Some of our learning strategies that appear to solidify understanding and deepen proficiency include having our Learners facilitate, having everyone take ownership for providing feedback, and having everyone engage is self-assessing to determine where we still have gaps. The more our Learners take responsibility for collaborative questioning, providing feedback and reflecting through self-assessing, the deeper our relationships become. Every Learner can contribute to our learning environment and can benefit from our collaborative classroom. All Learners in our environment see feedback as crucial to learning whether it's peers making connections to background knowledge, teachers offering a prompt to guide the learning, or self-assessing that seems to resolve where gaps in learning may still exist. 

I wish to thank Tony and Jim for their careful analysis and sharing of their "Five Levers to Improve Learning". If you've yet to read their book, consider adding it to your reading list. 

Tuesday, July 26, 2016

Are Grades in our Way?

Many participants were grateful to see Starr Sackstein at our Building Learning Communities Conference (#BLC16) thanks to Alan November with November Learning. Starr facilitated our session on "Empowering Learning Through Mastery".

As is Starr's style, she welcomed us to move our seats from traditional rows to a collaborative circle where each participant had equal voice and representation. Our circle continued to expand to include more and more conference participants who found our session. Everyone felt they had a voice and was welcomed to share our challenges, questions and concerns with moving learning to the front and grades to the back.

Starr began by sharing her journey of how grades can stifle learning and some options for shifting the paradigm to focus on growth through feedback to empower more creativity and engagement in the learning. She shared her visionary journey in her district and how well her learners have responded and respected her entrepreneurial spirit. She mentioned how she conferences with her Learners to collaboratively reflect on their growth, gain and progress. Starr has seen incredible growth in herself and in her Learners. She and they continue to make their writing visible globally and challenged us to empower our Learners to not merely submit work to their teachers, but instead to share the learning globally!

Check out Starr's Ted Talk!

Saturday, July 23, 2016

Global Collaboration

Craig Vroom and I have been connected via Twitter for several years now and we finally had the opportunity to meet in person as he presented a session at Alan November's Building Learning Communities (#BLC16) in Boston on "Global Collaboration for Local Impact". Craig's charisma and genuine presence created an ambiance when attendees immediately became participants. Even though many of us had not yet met, the exchange we experienced quickly became collaborative and the sharing flourished.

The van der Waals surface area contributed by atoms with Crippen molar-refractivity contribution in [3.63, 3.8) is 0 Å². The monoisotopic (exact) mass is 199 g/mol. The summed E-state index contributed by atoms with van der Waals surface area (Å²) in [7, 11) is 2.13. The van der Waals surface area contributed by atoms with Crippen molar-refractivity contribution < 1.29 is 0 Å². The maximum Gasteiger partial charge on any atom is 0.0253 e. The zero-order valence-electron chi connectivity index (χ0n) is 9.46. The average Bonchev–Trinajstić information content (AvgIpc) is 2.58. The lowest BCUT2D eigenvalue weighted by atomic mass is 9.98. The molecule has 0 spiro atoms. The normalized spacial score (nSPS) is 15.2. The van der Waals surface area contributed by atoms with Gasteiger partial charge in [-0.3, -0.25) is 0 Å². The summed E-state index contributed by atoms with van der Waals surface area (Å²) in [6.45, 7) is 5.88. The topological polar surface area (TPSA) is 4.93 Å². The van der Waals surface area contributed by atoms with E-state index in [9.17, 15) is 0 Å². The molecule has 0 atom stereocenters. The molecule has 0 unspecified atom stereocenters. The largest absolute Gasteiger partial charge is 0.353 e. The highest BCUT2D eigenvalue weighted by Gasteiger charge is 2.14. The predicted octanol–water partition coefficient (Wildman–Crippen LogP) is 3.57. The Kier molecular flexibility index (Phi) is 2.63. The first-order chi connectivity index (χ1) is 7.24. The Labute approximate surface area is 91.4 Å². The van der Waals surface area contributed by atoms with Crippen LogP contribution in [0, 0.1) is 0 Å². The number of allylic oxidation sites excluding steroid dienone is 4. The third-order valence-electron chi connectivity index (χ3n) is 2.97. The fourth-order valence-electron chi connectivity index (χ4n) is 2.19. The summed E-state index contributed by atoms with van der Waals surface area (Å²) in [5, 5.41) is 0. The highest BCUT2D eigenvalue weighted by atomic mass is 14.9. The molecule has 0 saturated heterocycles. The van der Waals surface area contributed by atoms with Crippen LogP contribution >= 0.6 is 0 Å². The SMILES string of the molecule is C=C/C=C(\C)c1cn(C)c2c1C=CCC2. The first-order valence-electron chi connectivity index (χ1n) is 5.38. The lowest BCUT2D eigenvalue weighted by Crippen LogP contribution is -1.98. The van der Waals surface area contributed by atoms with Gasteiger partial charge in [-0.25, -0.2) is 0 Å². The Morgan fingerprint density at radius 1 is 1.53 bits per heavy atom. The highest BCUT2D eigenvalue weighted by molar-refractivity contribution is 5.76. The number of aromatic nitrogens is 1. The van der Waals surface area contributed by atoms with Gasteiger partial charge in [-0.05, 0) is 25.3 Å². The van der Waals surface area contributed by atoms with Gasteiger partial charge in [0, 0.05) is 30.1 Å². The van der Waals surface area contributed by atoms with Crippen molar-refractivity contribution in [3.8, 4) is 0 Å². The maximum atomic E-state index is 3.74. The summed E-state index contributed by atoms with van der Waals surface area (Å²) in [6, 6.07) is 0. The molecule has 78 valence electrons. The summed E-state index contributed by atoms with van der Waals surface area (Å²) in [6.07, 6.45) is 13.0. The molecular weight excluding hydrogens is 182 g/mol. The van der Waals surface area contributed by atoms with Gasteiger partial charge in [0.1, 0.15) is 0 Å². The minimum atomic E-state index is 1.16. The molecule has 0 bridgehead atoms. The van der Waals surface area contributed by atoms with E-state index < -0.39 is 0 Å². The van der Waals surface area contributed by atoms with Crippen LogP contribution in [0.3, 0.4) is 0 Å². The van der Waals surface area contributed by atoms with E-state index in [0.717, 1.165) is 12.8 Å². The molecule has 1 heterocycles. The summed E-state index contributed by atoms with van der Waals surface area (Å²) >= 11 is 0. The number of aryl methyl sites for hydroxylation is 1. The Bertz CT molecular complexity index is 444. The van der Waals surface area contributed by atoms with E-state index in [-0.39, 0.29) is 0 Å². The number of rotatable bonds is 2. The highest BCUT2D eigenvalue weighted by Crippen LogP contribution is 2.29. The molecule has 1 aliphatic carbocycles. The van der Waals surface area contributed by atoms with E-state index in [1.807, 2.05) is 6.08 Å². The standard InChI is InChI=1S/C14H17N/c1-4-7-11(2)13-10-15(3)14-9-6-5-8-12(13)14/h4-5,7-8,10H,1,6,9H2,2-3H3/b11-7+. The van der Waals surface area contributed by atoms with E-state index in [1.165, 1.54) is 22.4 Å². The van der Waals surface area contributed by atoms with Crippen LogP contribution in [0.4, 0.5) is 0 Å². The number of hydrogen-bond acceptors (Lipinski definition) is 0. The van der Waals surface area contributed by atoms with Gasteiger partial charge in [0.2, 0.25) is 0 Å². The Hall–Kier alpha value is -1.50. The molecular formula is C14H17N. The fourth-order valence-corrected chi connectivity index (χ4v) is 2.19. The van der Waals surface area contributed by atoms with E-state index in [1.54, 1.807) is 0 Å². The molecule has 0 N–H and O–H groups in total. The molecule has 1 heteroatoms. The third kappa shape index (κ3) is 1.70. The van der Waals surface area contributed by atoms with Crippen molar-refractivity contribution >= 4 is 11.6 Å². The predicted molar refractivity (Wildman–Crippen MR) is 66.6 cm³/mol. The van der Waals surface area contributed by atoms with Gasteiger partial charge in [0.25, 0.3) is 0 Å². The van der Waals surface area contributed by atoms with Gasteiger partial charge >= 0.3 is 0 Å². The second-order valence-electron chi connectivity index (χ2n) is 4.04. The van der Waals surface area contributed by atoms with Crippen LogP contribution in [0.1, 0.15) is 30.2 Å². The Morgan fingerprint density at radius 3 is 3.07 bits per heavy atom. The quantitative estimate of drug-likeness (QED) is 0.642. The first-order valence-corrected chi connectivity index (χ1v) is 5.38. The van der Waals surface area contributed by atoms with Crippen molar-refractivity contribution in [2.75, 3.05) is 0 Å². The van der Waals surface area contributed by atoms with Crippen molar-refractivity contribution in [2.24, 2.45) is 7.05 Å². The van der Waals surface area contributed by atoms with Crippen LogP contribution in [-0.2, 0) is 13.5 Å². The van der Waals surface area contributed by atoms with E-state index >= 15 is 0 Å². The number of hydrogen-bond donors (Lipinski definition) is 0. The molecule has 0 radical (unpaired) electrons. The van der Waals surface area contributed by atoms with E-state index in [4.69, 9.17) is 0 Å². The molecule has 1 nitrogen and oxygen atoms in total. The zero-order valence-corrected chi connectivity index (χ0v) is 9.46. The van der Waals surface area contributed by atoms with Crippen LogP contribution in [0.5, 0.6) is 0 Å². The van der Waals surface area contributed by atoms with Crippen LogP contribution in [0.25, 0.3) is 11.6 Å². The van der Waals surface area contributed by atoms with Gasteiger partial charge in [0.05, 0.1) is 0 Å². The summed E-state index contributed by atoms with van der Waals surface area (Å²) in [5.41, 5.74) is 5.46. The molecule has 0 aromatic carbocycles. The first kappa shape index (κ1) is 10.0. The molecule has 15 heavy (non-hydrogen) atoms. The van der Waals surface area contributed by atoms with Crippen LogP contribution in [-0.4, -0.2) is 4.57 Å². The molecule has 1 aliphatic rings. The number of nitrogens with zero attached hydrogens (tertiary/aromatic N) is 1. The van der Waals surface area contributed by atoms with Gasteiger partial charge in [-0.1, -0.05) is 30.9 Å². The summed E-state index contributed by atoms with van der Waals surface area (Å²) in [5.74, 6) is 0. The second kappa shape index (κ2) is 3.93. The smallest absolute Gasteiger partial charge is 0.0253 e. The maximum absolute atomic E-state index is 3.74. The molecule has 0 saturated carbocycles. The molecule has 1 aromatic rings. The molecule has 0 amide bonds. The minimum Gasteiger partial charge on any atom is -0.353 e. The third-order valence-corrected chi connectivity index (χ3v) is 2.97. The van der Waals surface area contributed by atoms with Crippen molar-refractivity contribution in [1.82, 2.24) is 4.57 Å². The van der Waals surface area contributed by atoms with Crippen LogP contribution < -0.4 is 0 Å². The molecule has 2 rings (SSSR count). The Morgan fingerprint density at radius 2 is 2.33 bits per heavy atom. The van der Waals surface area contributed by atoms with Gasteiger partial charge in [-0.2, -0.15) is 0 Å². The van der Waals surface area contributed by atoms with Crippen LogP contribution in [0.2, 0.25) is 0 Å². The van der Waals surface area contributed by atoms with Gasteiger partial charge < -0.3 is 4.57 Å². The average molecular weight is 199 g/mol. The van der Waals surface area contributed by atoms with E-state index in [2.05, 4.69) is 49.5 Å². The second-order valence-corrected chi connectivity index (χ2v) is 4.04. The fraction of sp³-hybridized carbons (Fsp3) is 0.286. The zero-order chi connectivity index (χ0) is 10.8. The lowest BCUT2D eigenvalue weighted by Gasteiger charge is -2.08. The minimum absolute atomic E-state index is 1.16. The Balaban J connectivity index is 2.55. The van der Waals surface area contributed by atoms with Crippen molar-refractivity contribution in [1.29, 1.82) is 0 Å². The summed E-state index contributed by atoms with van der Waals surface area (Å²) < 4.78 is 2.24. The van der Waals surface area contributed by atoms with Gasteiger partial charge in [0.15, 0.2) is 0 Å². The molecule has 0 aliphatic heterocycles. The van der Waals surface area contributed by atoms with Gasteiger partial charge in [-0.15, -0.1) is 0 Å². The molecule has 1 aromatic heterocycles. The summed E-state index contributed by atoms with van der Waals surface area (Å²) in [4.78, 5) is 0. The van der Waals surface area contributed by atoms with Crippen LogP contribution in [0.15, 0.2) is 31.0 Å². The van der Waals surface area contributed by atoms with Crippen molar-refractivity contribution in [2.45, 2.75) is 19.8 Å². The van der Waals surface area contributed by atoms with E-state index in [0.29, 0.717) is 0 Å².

Craig started with The Power of Twitter. We discussed how Twitter can enable us to engage in useful Professional Development (PD), more reflective exchanges (through chats), effective communication with educators worldwide and through becoming and maintaining being a connected educator. Twitter has been the medium that Craig and I have used to encourage, support and challenge each other. After Twitter, we shared how to Find Your Tribe and the Power of Blogging. We shared how blogging is an individually reflective endeavor that is key to making sense of our learning, while also connecting to each other as we often share a similar purpose.  Next, we discussed the importance of the First 3 Days. The first 3 days is a time for building relationships, fostering a safe and trusting environment and building an interdependence that is crucial to retained and collaborative learning. Hundreds of educators will be sharing with #1st5Days on Twitter. Finally, we ended with Being a Lead Learner. We shared how one can be a Lead Learner as the facilitator of a district, a school or a classroom. In all cases, play, humor, listening, empathy and perseverance are key aspects of learning that lasts! Thank you Craig!

Humor Facilitates Learning

I've just experienced much rich learning and sharing at Alan November's Building Learning Communities (#BLC16) in Boston. After chatting with Lena Marie Rockwood this morning, I've decided to write a number of brief posts to share the learning. Here it goes...